#1 Reason You're Not More Successful

October 27, 2008

Posted in General and Management.

I hinted at this in my posts about Blog Action Day and What All Those Fundraising Books Don’t Tell You.

The difference between success and failure isn’t smarts or money. It’s not your logo or your office or your website.

You’re not more successful because you’re not doing more.


All the fine tuning, testing, strategic planning, and seminars won’t do you any good in a vacuum. Those can take you from 80% up.

But going from 0 to 80% is easy – it’s just a matter of taking action and doing something.

As 37 Signals often says, If it works, do more. If it doesn’t work, do less.

We stopped our strategic planning because it was a distraction from doing the work. We weren’t at a stage where extensive planning sessions were helping us. We didn’t have our house in order. We weren’t actively fundraising and marketing our programs. We weren’t collecting the right information. We couldn’t even speak intelligently about our financial picture.

So we hit “pause.” Six months later, we feel much more secure about all facets of the organization. This winter, we’re starting our strategic planning again.



My designer friend Oak taught me this acronym: GOYA. It means “Get Off Your Ass.” Sometimes I set it as my desktop background just so I have a constant reminder (download the wallpaper) to myself that I need to put up or shut up.

So your challenge each day is to accomplish something that helps advance your mission. Call or visit a donor. Write a thank you note. Make a quick decision and execute.


  1. Chas Grundy — October 27, 2008

    This is a great comment… I debated putting this post on grundyhome.com as well, because it’s really the same lesson for small businesses and entrepreneurs: the difference between most of us and the people we strive to be like is that they took initiative.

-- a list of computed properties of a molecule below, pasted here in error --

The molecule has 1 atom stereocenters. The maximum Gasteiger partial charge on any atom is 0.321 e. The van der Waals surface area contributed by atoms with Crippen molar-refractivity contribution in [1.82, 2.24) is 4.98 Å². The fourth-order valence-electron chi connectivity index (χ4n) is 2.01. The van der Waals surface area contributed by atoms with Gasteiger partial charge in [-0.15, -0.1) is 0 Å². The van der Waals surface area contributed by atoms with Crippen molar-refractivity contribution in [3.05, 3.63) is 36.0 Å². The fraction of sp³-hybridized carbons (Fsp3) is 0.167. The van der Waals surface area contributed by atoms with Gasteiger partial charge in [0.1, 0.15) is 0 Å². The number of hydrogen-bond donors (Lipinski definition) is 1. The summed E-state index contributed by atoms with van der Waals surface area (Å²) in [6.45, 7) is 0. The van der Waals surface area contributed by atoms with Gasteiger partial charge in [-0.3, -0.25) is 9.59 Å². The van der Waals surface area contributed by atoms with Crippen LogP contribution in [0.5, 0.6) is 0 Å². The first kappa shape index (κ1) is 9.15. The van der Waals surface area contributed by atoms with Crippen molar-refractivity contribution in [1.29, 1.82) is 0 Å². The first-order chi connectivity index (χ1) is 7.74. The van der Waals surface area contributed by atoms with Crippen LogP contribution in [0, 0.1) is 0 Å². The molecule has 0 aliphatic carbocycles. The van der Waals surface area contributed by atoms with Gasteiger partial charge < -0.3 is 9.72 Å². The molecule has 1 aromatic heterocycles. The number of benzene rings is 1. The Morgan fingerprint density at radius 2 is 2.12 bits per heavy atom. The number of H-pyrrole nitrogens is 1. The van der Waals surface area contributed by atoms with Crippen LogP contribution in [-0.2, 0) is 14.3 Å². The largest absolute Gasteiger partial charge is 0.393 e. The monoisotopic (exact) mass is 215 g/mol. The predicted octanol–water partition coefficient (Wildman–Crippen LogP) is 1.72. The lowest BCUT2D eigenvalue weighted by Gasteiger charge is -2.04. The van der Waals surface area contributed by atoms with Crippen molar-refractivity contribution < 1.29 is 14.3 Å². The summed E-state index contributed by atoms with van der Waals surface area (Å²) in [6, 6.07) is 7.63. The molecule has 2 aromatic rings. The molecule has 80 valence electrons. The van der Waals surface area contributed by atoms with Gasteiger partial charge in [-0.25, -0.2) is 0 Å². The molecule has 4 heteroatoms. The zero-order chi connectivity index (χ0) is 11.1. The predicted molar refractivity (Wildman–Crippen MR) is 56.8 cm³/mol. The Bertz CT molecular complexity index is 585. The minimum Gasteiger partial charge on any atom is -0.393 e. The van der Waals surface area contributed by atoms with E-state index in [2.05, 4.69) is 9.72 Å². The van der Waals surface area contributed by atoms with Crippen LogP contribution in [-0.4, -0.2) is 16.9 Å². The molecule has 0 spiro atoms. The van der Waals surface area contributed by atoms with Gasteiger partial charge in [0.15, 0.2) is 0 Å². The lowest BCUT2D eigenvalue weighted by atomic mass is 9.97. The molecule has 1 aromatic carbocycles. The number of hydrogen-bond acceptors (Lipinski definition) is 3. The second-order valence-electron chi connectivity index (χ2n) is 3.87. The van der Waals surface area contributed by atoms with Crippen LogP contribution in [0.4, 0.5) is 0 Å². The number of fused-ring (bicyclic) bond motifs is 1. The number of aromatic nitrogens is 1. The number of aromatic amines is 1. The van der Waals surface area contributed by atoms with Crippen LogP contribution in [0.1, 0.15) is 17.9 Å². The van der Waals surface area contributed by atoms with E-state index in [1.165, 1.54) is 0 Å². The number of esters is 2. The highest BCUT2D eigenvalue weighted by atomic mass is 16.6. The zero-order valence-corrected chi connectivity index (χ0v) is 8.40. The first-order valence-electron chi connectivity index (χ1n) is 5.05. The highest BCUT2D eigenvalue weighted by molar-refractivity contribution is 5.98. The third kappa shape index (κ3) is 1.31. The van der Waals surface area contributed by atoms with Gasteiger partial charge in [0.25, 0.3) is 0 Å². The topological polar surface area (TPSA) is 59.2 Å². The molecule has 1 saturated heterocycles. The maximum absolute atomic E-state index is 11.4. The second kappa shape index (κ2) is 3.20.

The first step can carry you 20% of the way there. It builds momentum. And if you’re really good you can parlay that into the next 30%, 50%, 70%. And for most of us, being at 70% is enough to make us really happy.

  2. -oAk- — October 27, 2008

    You say: “We stopped our strategic planning because it was a distraction from doing the work.”

    I think we’ve all been in meetings like this where “strategic planning” (or some other buzzword) stops being productive and starts to become “what we do to cover up the fact that none of us knows how (or has enough faith in our ability) to accomplish things.”

    GOYA is constantly weighed against the consequences of failure and the complexity of the organizations goals. When the task seems too daunting, or if leadership doesn’t have enough faith in themselves, all meetings will end up like the strategic planning meeting you described. At that point, Strategic Planning becomes camouflage for Fear of Failure. “We can’t start that project, yet. We haven’t [insert superfluous planning task here]”

    Almost always, setting basic goals that would get you, say, ten to twenty percent of where you need to go would be a much better strategy for a couple of reasons: you’ll learn a lot about the task, you’ll immediately see ways that productivity and efficiency can be improved, and the simple act of breaking the moment of inertia can serve as a significant kick in the pants to start churning on the problem.

    Ironically, you WILL find the time to do the project in a frenzied rush at the last minute, and you WILL find time to redo it when the client isn’t satisfied. At least then you’ll have the excuse that “we’re always so jammed with work that we couldn’t give this project the time it deserved.” (I suspect that this is actually a positive if you don’t genuinely believe in your ability to create great work).

    I doubt very many truly great enterprises use the “we have too much work so we couldn’t make this project great” excuse and conversely, I’ll bet it’s a very popular excuse among the merely competent enterprise.

    I struggle with this problem on every project I work on. The fear of failure battles the meticulous drive for professionalism. Professionalism generally wins out but at the cost of valuable time that could have been spent testing, retesting, and reworking, and it is only in this process that truly great solutions emerge.

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